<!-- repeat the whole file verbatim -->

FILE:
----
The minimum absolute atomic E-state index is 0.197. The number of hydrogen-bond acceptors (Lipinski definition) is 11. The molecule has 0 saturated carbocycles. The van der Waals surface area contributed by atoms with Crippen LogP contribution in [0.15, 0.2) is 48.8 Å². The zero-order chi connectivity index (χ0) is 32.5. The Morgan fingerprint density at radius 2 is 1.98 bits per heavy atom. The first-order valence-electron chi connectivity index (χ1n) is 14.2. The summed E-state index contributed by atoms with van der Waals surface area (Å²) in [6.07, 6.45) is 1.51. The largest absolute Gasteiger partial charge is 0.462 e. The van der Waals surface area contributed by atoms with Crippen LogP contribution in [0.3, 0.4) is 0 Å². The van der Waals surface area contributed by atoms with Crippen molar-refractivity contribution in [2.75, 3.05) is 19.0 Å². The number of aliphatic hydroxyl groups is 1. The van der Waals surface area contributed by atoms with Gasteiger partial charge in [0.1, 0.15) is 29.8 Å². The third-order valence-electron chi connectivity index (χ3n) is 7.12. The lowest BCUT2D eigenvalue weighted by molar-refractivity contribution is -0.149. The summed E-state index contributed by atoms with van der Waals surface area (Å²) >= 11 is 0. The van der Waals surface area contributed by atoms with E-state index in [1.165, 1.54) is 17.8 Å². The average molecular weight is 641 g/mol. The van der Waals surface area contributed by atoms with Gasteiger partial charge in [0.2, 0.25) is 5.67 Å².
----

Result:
The minimum absolute atomic E-state index is 0.197. The number of hydrogen-bond acceptors (Lipinski definition) is 11. The molecule has 0 saturated carbocycles. The van der Waals surface area contributed by atoms with Crippen LogP contribution in [0.15, 0.2) is 48.8 Å². The zero-order chi connectivity index (χ0) is 32.5. The Morgan fingerprint density at radius 2 is 1.98 bits per heavy atom. The first-order valence-electron chi connectivity index (χ1n) is 14.2. The summed E-state index contributed by atoms with van der Waals surface area (Å²) in [6.07, 6.45) is 1.51. The largest absolute Gasteiger partial charge is 0.462 e. The van der Waals surface area contributed by atoms with Crippen LogP contribution in [0.3, 0.4) is 0 Å². The van der Waals surface area contributed by atoms with Crippen molar-refractivity contribution in [2.75, 3.05) is 19.0 Å². The number of aliphatic hydroxyl groups is 1. The van der Waals surface area contributed by atoms with Gasteiger partial charge in [0.1, 0.15) is 29.8 Å². The third-order valence-electron chi connectivity index (χ3n) is 7.12. The lowest BCUT2D eigenvalue weighted by molar-refractivity contribution is -0.149. The summed E-state index contributed by atoms with van der Waals surface area (Å²) >= 11 is 0. The van der Waals surface area contributed by atoms with E-state index in [1.165, 1.54) is 17.8 Å². The average molecular weight is 641 g/mol. The van der Waals surface area contributed by atoms with Gasteiger partial charge in [0.2, 0.25) is 5.67 Å².